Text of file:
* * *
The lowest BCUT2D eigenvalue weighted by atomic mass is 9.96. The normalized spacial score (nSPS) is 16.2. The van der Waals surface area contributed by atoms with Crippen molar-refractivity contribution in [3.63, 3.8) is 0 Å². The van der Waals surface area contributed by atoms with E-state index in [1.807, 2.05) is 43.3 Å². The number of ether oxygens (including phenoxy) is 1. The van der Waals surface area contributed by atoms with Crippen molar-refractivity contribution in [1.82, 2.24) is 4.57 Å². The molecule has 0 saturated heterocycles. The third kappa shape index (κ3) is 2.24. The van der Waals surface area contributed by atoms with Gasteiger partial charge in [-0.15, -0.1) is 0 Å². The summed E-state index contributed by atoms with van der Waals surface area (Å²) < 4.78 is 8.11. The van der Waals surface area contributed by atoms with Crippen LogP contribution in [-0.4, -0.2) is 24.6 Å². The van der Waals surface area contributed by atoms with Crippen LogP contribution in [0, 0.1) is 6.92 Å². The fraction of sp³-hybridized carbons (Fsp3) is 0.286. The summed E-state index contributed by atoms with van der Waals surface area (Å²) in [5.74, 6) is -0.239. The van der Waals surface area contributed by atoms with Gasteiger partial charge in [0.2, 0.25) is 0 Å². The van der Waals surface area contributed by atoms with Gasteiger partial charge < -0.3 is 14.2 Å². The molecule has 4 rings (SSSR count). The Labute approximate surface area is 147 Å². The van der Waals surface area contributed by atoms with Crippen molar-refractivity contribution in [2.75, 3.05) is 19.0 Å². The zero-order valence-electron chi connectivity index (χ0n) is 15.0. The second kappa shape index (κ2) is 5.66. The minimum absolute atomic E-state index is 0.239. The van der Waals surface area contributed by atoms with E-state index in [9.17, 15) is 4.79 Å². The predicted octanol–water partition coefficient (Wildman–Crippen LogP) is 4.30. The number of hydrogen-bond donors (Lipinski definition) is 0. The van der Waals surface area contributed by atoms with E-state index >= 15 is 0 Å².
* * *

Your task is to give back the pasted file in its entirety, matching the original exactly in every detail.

The lowest BCUT2D eigenvalue weighted by atomic mass is 9.96. The normalized spacial score (nSPS) is 16.2. The van der Waals surface area contributed by atoms with Crippen molar-refractivity contribution in [3.63, 3.8) is 0 Å². The van der Waals surface area contributed by atoms with E-state index in [1.807, 2.05) is 43.3 Å². The number of ether oxygens (including phenoxy) is 1. The van der Waals surface area contributed by atoms with Crippen molar-refractivity contribution in [1.82, 2.24) is 4.57 Å². The molecule has 0 saturated heterocycles. The third kappa shape index (κ3) is 2.24. The van der Waals surface area contributed by atoms with Gasteiger partial charge in [-0.15, -0.1) is 0 Å². The summed E-state index contributed by atoms with van der Waals surface area (Å²) < 4.78 is 8.11. The van der Waals surface area contributed by atoms with Crippen LogP contribution in [-0.4, -0.2) is 24.6 Å². The van der Waals surface area contributed by atoms with Crippen LogP contribution in [0, 0.1) is 6.92 Å². The fraction of sp³-hybridized carbons (Fsp3) is 0.286. The summed E-state index contributed by atoms with van der Waals surface area (Å²) in [5.74, 6) is -0.239. The van der Waals surface area contributed by atoms with Gasteiger partial charge in [0.2, 0.25) is 0 Å². The van der Waals surface area contributed by atoms with Gasteiger partial charge < -0.3 is 14.2 Å². The molecule has 4 rings (SSSR count). The Labute approximate surface area is 147 Å². The van der Waals surface area contributed by atoms with Crippen molar-refractivity contribution in [2.75, 3.05) is 19.0 Å². The zero-order valence-electron chi connectivity index (χ0n) is 15.0. The second kappa shape index (κ2) is 5.66. The minimum absolute atomic E-state index is 0.239. The van der Waals surface area contributed by atoms with E-state index in [9.17, 15) is 4.79 Å². The predicted octanol–water partition coefficient (Wildman–Crippen LogP) is 4.30. The number of hydrogen-bond donors (Lipinski definition) is 0. The van der Waals surface area contributed by atoms with E-state index >= 15 is 0 Å².